When looking at managerial literature and internet publications, I have a feeling there is an obsession with innovation in the business world, and companies are desperately looking for different recipes that can render them more innovative. At some point during my MBA course I decided to follow this trend and carry out a research into innovation management, but soon I was perplexed trying to identify sources of innovation. It was at that point that I realized (with the help of my supervisor Catherine Morel, who leads a new master program at Audencia – Management in the Creative Economy) that I might had taken a wrong turn… and decided to switch the focus of my research from innovation to creativity in organizations.
I’m not only speaking about organizations whose activities are directly linked to creativity such as design and advertising agencies, companies involved in arts or movie production etc, but also about organizations whose activities are not seen as traditionally creative : in fact, any production or service company. The reason I changed the field of research was not loss of interest in innovation, but my deep belief that innovation is not possible without creativity, and in that belief I consciously go against the dominant perception of innovation both in the business world and among management scholars.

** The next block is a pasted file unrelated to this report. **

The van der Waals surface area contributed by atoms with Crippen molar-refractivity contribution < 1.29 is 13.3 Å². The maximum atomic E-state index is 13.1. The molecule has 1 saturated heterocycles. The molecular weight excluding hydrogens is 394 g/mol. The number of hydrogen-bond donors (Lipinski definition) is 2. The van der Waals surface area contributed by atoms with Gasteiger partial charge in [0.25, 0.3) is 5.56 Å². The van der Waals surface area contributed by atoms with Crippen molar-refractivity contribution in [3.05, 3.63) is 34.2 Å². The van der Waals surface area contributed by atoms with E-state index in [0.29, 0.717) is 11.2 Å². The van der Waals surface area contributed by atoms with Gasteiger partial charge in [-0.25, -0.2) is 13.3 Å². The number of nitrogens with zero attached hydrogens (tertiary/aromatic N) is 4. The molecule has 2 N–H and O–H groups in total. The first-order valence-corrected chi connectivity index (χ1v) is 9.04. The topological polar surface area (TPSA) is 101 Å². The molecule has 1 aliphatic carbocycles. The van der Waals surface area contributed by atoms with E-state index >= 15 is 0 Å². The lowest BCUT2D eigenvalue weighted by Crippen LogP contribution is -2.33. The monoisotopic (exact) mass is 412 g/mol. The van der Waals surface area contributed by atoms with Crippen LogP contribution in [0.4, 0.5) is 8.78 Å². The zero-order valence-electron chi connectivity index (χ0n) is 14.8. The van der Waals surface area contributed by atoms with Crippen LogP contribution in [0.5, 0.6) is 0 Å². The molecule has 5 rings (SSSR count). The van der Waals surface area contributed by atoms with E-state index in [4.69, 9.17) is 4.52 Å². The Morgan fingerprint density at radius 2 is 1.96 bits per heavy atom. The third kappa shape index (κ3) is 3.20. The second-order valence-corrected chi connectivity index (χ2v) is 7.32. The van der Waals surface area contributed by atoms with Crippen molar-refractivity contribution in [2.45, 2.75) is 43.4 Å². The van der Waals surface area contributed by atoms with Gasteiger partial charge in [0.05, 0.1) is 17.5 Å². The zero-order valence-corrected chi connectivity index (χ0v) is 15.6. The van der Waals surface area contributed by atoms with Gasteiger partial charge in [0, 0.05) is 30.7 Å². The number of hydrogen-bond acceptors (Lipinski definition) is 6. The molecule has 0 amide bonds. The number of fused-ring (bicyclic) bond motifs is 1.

In management practices creativity is perceived, on the one hand, as something sexy, that everybody wants to have, but at the same time as something that is hardly of any real practical value. From a practical point of view only innovation, not creativity, is considered useful for businesses.
As compared to management practices, among researchers in management and organizational behavior creativity got more attention: there is a whole host of articles on organizational creativity. But despite relatively high attention being paid to the topic, the dominant view in creativity and innovation theories is that creativity plays some nurturing role for innovation, but is not crucial. Creativity management and innovation management are mainly regarded as being in different and basically independent realms.
Among comprehensive theories that link innovation and creativity, the one that is shared and widely recognized by scholars is a componential model of organizational creativity by Teresa Amabile. Her model has been cited more than 4000 times (Amabile and Pratt, 2016), and it appears to be a current mainstream theory in organizational creativity. Amabile makes clear links between innovation and creativity in organizations, but in fact those links are not strong enough to conclude that innovation is inseparable from creativity. Other scholars (Anderson, Potocnik and Zhou, 2014) contend that creativity can be outsourced to outside the organization, and thus should not be necessarily developed in the company.